Yes, I am overplanting everything. I'm at a point where, if it grows I will love it, but if it dies I just have that much more organic stuff in the soil for the Fall planting. Which I will be starting in two weeks.

So. The newly revised and probably much more realistic garden will be a total of 4 roughly 3x3 plots. I will plant beans, squash, okra, onions, garlic, and a variety of flowers and herbs in whatever places look like I'll be able to plant them and have the ground support life. I have spots in the yard where I put in a pseudo-hugel some time ago and planted squash, so I will revisit those areas and plant something. I have one bed more or less prepared now, and two clay flowerpots buried to their lips so that I can water the plants when August hits. Squash or something similar will go there.  
Mint will go in the shade between the briar-entangled bay laurel and the poison ivy-infested live oak. I figure the mint vs poison ivy battle is a good one. I might plant some prickly pear there just because I feel mean.
Rosemary, lemongrass, and maybe some sage, thyme, and marjoram will go into the yard and be designated The Herb Bed by default. Putting things into the dirt, just digging holes and putting them there, is my current strategy. Anything fancier will come later when I have the bodily strength to use a shovel properly.

DA is getting into the spirit of the thing, if only because digging and weeding and stuff is better PT than anything else and seeds are cheaper than the fuel to go to and from town. He even cut the fence to allow the chickens into a section of the yard they haven't gleaned, yet. Happy chickens, happy me.
I'm planning for next year. That will be an amazing garden! I will have composted chicken poop, a lasagna garden that wasn't torn up by Momma Hen and her Surprise! chicks, and whatever beds are created by my refusal to cater to the whims of Fate. Next year will be AWESOME!
 
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Jori Love wrote:As is the norm in gardening some things have gone really well and some things could be better. Looking back on what I was excited for in the spring and responding to it is a great practice. I keep meaning to start a garden journal but I never get around to it...

In other good garden news I participated in a mustard greens trial through the Seed Savers Exchange ADAPT program this year. I like doing it because it helps them evaluate varieties, I get free seeds, and I find it fun to taste test and experiment with new varieties. This cold, wet spring was perfect for mustard greens (and all greens really).



I do the ADAPT program too. It's a lot of fun to try new varieties and encourages mire to get out in the garden regularly to take pictures and evaluate how things are growing. Then I naturally take note of my own seeds and how they are growing too. This is my fourth year participating. I'm just finishing up with some radish varieties. And I'm growing some cabbages, bush beans, peppers, cherry tomatoes, slicing tomatoes, and eggplant for them. (I didn't ask for the mustard greens since I'm not a fan!)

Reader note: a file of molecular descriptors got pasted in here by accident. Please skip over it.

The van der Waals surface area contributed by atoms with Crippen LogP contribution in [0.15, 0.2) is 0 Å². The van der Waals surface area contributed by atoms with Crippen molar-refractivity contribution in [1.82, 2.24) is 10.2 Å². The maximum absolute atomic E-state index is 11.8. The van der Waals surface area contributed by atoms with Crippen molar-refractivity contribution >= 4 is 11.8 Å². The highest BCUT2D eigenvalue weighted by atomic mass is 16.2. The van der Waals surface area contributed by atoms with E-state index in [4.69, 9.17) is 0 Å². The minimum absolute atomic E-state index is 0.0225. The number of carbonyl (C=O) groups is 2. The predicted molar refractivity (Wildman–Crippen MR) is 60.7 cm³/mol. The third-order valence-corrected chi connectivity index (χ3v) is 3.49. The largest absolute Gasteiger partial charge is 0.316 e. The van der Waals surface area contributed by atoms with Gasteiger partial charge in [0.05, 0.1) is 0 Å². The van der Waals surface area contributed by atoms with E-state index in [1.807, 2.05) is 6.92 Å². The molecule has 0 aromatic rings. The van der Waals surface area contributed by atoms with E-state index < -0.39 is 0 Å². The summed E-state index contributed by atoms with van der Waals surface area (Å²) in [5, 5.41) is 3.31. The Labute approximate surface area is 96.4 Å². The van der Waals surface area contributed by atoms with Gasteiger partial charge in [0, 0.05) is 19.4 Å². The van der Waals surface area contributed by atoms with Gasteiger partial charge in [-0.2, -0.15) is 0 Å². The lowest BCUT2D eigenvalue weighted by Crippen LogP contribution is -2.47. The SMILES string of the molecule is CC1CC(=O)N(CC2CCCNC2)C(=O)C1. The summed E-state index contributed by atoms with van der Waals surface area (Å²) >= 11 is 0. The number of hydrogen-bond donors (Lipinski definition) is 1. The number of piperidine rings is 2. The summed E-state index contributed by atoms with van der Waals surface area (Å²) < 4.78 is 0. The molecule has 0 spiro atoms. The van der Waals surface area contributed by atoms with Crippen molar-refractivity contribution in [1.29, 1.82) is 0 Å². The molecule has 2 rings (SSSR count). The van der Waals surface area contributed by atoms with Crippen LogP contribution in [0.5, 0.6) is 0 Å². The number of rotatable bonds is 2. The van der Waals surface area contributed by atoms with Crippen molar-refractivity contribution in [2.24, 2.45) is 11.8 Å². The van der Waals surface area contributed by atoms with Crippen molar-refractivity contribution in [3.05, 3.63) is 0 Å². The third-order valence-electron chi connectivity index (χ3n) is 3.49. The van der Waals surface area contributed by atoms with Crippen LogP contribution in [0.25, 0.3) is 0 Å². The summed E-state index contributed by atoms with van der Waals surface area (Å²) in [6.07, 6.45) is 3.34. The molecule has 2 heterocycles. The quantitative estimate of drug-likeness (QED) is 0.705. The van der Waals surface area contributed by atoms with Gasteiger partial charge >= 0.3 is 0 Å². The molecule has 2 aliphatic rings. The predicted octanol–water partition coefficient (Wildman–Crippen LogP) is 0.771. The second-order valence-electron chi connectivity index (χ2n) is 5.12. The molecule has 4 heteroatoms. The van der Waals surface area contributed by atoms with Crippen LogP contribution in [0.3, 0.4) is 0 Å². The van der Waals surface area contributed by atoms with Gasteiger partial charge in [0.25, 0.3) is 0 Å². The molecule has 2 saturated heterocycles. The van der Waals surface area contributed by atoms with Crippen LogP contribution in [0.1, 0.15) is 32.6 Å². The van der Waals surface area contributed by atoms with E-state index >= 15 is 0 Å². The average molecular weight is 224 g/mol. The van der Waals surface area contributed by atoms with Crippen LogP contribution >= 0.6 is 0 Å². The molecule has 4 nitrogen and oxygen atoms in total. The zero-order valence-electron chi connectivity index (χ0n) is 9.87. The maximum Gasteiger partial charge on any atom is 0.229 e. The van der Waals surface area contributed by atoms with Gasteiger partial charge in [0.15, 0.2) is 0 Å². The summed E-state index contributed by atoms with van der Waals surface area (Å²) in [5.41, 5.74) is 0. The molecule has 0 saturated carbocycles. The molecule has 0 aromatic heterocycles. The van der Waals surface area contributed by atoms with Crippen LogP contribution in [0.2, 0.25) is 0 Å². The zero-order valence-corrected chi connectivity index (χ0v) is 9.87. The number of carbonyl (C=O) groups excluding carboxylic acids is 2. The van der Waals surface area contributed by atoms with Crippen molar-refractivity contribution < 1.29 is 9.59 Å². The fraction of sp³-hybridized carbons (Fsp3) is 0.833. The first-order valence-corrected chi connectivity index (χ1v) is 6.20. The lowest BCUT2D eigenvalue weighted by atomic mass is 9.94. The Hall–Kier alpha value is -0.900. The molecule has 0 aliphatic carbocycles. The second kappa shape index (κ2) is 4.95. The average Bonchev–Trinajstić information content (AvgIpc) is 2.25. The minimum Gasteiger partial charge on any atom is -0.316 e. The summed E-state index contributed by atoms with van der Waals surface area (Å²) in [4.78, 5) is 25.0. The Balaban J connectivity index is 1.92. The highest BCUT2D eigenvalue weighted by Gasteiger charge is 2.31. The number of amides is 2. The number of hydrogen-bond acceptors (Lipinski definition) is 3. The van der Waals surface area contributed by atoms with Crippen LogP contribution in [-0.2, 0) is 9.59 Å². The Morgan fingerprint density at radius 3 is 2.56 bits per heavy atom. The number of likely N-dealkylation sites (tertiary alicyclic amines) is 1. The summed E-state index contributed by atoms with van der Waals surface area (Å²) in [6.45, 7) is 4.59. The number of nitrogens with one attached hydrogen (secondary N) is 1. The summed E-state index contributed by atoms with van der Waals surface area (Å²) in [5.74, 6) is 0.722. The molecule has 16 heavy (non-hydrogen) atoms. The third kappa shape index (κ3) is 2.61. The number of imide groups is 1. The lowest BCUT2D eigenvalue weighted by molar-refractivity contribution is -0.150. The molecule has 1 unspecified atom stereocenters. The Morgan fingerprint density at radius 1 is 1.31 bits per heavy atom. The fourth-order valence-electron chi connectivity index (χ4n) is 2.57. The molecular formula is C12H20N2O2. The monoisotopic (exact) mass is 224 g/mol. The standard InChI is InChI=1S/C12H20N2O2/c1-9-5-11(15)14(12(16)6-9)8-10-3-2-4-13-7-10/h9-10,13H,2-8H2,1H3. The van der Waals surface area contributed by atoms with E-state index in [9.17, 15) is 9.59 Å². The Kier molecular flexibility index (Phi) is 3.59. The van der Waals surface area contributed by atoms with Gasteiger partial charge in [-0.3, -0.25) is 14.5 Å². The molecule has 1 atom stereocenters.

My warm weather plants are so tiny from the cold spring but hopefully they will speed up as it finally gets warmer. I'm not to upset about the reduced hot growing season because I'm growing one of each plant in pots in my driveway so I can bring them inside in the fall and hopefully get fruit no matter what.

The rest of my garden is disappointing me this year. The weird weather stressed out my plants and a lot of them are suffering from disease and pests when they've never had issues before. I'm afraid I've lost at least three trees. Some neighbors look like they have trees dying too.
20220627_111324.jpg
My (hopefully) perennial solanacea garden. The black plastic is being used to kill grass in the driveway so it stupid growing into my garden.
My (hopefully) perennial solanaceae garden. The black plastic is being used to kill grass in the driveway so it stops growing into my garden.
 
Kristine Keeney
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Addendum.
The one great thing from the weird weather this Spring was the extended mulberry season I had. I was able to put up 10 pints of mulberry jelly and have at least 2 quarts of frozen mulberries. The chickens got their fill, too.
 
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I had a really ambitious garden plan this year.  We bought a new place last August in a new part of the country.  There was a 1/2 acre goat paddock I declared my new garden plot.  Short growing season.  I started rototilling, etc. early.  Jumped the gun way too early planting and I've been fighting weeds all spring (bindweed is a bitch).  Finally realized I needed to rototill several times at 90 degrees to keep it at a manageable level.  Now I'm focusing on about 1/2 the paddock, rototilling, hoing every few days and letting things bake dry for a while before trying to plant.  It seems to be working.  I will end up with potatoes, maybe a 3 sisters crop, pinto beans, and some of my bush and tree starts have survived and I will be able to get apple and stonefruit rootstock coming back every year.  

I just got buck fever (bean fever?) and started trying to get things in the ground way too early.  you know how it is.  Weather's warm, forcast seems good, and you think "I'm going to go for it!"  My neighbors told me later that no one can get the garden going until memorial day.  Lesson learned!

My plan is to get lots of fruit trees and bushes going in my 1/2 acre and transplant them to the 2 acres I bought this spring behind the house.  

Next year I will do much better.  I will probably make a whole set of new mistakes, but they shouldn't be as expensive as the mistakes I made this year.